The Blair Witch Project (1999)
As the most recent entry in the always tricky “scariest movie of all time” department, Daniel Myrick and Eduardo Sánchez cinematic shell game was always meant to be a multimedia con. There was a no BS website, a lack of available talent for interviews, and early reviews suggesting that this was the first authentic example of a true found footage title ever. In the end, it was jus a really good ruse backed up with a slight, sloppy scary movie. The ending is still sensational. The rest of the movie has only grown more grating over time.
In the Dark (2004)
Undoubtedly, few have heard of this low budget independent offering, a movie that features several inebriated teens entering a supposedly haunted asylum to test their terror tenacity. Using a first person POV perspective as well as severally slyly placed surveillance cameras, this was the rare film that took the gimmicky premise and played it for as much misdirection and menace as possible. Unlike a low tech take such as Paranormal Activity, this ghost story actually delivers the goods - over and over and over again.
Diary of the Dead (2007)
George Romero jumped into the found footage fray after the less than enthusiastic response for his fourth installment in the Dead series (Land of the…). With a fan base still clamoring for more zombie goodness, he came up with a clever way of resetting the franchise, showing the initial living dead outbreak from a horror film crew’s accidental perspective. Some felt the macabre master was showing his age (and desperation) with such an approach, yet the results remain undeniably unsettling.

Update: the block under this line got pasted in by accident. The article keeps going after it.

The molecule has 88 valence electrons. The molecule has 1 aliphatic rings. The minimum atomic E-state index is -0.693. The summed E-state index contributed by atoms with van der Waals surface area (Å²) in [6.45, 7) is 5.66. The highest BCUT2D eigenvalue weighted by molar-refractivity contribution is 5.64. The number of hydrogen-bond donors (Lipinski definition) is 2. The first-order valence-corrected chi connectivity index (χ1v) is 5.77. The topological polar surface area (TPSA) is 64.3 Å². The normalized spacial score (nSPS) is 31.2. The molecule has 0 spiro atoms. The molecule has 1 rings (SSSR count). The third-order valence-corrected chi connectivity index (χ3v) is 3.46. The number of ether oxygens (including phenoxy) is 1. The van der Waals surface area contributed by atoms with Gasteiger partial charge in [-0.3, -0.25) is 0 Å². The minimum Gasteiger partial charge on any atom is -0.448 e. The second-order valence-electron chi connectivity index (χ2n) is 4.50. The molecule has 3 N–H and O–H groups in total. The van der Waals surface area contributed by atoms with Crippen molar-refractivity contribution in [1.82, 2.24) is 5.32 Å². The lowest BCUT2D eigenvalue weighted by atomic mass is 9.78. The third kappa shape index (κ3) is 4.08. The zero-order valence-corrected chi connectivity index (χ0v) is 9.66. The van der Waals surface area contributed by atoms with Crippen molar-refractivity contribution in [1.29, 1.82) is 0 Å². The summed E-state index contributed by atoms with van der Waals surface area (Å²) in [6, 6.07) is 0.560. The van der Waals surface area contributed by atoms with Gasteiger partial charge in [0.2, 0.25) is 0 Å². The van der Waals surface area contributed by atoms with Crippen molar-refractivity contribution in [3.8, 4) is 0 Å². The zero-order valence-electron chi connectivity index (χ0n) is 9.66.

The Poughkeepsie Tapes (2007)
A real “love it or hate it” entry into the subgenre, many will never forgive filmmaker John Erick Dowdle for wasting a good idea with such piss-poor execution. Following police as they pour over nearly 800 video tapes shot by a sadistic serial killer seems like a crackerjack idea for a fright film. But budgetary restrictions and a lack of experience meant that most of the gore was kept offscreen. Add in some terrible acting and a similarly hyped theatrical ploy by MGM (they ended up pulling the release at the last minute) and this stands as a decent decision with only limited cinematic returns.
Along with the last film on this list, this superb Spanish thriller shows what can be done with the found footage idea. It takes an inspired set-up, a perfected follow through, and an attic filled with ghoulish geeks and turns them into a living nightmare of authentic horror movie maneuvers. This is the movie Paranormal Activity pretends to be, a rollicking rollercoaster ride where you never know what’s around the next corner, where anyone can die at any time, and an ending that raises as many questions as it provides answer. Lucky for us [REC]2 comes out in a couple of months. Supposedly, it’s just as good as the original.
Producer JJ Abrams pulled off one of the rare creative coups two years ago when he began a compelling viral ad campaign to celebrate his gonzo Godzilla update. With Mark Reeves behind the lens and enough shaky cam complaints to make the Blair Witch seem like a dose of Dramamine, this amazing monster movie proved that POV filmmaking didn’t have to lack scope, intensity, or action. In fact, the best part about this movie was the flawless integration of oversized F/X into what was supposed to be a handheld camera capture.